[R] the secret (?) language of lists

Prof Brian Ripley ripley at stats.ox.ac.uk
Wed Nov 15 07:28:02 CET 2006

Please, these are NOT lists.  They are vectors: the difference should be 
clear even from 'An Introduction to R'.

What Peter's first solution does is to create a matrix and then read it 
out in the default column-major order.  This is again all discussed in
'An Introduction to R'.

Using c() in this way is often frowned on: as.vector() is clearer.

On Tue, 14 Nov 2006, Jeffrey Robert Spies wrote:

> A couple days ago, Mark Leeds asked about a solution that would
> basically stagger two lists, a and b, to return a list in the form of
> a[1], b[1], a[2], b[2], a[3]....  In particular, the summary of his
> question was in reference to lists defined by
>  x <- 5
>  tempin <- seq(1,1411, by=30)
>  a <- tempin
>  b <- tempin + x
> I offered the following function
>  everyOther <- function(tempin, x){
>  	tempout <- array(data=NA, dim=length(tempin)*2)
>  	tempout[seq(1,length(tempin)*2, by=2)]<-tempin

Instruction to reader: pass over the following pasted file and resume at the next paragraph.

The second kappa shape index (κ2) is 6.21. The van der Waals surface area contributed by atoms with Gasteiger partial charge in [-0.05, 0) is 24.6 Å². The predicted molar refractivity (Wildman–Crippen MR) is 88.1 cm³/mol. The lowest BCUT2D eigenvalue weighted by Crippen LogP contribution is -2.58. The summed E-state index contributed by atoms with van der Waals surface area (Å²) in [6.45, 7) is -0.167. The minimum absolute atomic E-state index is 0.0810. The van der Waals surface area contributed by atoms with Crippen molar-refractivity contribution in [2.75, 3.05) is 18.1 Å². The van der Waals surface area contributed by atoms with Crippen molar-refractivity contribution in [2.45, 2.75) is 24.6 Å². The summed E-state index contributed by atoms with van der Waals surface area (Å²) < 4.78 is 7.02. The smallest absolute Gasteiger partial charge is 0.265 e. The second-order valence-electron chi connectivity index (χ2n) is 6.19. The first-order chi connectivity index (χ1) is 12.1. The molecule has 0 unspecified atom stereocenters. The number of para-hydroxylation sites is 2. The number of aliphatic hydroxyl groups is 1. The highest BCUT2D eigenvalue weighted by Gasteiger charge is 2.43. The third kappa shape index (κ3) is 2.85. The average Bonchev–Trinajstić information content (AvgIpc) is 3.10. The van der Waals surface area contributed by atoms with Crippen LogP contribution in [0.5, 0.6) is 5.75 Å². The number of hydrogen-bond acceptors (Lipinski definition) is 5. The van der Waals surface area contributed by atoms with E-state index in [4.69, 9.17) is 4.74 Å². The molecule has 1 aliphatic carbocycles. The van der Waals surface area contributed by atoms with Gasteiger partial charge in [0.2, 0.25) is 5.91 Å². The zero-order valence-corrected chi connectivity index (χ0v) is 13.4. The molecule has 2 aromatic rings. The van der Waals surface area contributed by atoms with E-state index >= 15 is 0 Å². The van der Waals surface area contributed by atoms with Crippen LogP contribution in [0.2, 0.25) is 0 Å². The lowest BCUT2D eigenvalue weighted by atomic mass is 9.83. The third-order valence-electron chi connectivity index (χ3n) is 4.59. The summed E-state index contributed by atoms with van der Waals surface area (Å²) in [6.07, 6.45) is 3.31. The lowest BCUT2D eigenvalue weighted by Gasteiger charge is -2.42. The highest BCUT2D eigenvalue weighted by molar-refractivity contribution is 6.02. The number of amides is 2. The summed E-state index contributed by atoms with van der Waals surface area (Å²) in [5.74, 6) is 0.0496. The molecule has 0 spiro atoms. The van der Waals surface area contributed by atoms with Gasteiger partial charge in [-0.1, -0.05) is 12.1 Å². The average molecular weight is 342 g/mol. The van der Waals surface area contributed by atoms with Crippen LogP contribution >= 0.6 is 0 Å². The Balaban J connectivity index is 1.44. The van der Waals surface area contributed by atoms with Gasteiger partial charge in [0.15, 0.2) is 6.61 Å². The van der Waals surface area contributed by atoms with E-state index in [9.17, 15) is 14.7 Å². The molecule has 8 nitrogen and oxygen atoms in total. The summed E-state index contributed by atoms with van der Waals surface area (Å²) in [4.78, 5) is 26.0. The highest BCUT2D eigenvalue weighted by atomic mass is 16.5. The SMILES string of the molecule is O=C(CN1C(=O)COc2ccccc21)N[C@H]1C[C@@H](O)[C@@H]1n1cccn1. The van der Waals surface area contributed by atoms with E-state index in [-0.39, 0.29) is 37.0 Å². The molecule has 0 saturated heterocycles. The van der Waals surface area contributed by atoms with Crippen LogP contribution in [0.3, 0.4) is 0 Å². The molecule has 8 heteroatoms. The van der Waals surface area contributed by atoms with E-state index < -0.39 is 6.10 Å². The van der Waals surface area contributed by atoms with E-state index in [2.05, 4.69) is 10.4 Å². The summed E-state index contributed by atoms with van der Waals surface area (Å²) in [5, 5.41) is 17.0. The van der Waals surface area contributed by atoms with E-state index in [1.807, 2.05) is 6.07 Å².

>  	tempout[seq(2,length(tempin)*2, by=2)]<-tempin+x
>  	tempout
>  }
> which did what it was supposed to, and Gavin Simpson offered a
> similar function.  Peter Dalgaard, however, supplied a much more
> elegant solution:
>  c(rbind(tempin,tempin+5))
> or
>  rep(tempin, each=2) + c(0,5)
> I thought I'd bring this up as a new topic because it's really no
> longer related to what Mark first asked, but is there a way, perhaps
> from the documentation, that a user would know that c() and lists in
> general behave as they do in these two lines?  Or would we just need
> to dig into the code?
> I am reminded of quote by Byron Ellis: "Contrary to popular belief
> the speed of R's interpreter is rarely the limiting factor to R's
> speed. People treating R like C is typically the limiting factor. You
> have vector operations, USE THEM."  Not exactly the point, but close.
> Thanks!
> Jeff Spies
> http://www.nd.edu/~jspies/
> 	[[alternative HTML version deleted]]
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Brian D. Ripley,                  ripley at stats.ox.ac.uk
Professor of Applied Statistics,  http://www.stats.ox.ac.uk/~ripley/
University of Oxford,             Tel:  +44 1865 272861 (self)
1 South Parks Road,                     +44 1865 272866 (PA)
Oxford OX1 3TG, UK                Fax:  +44 1865 272595

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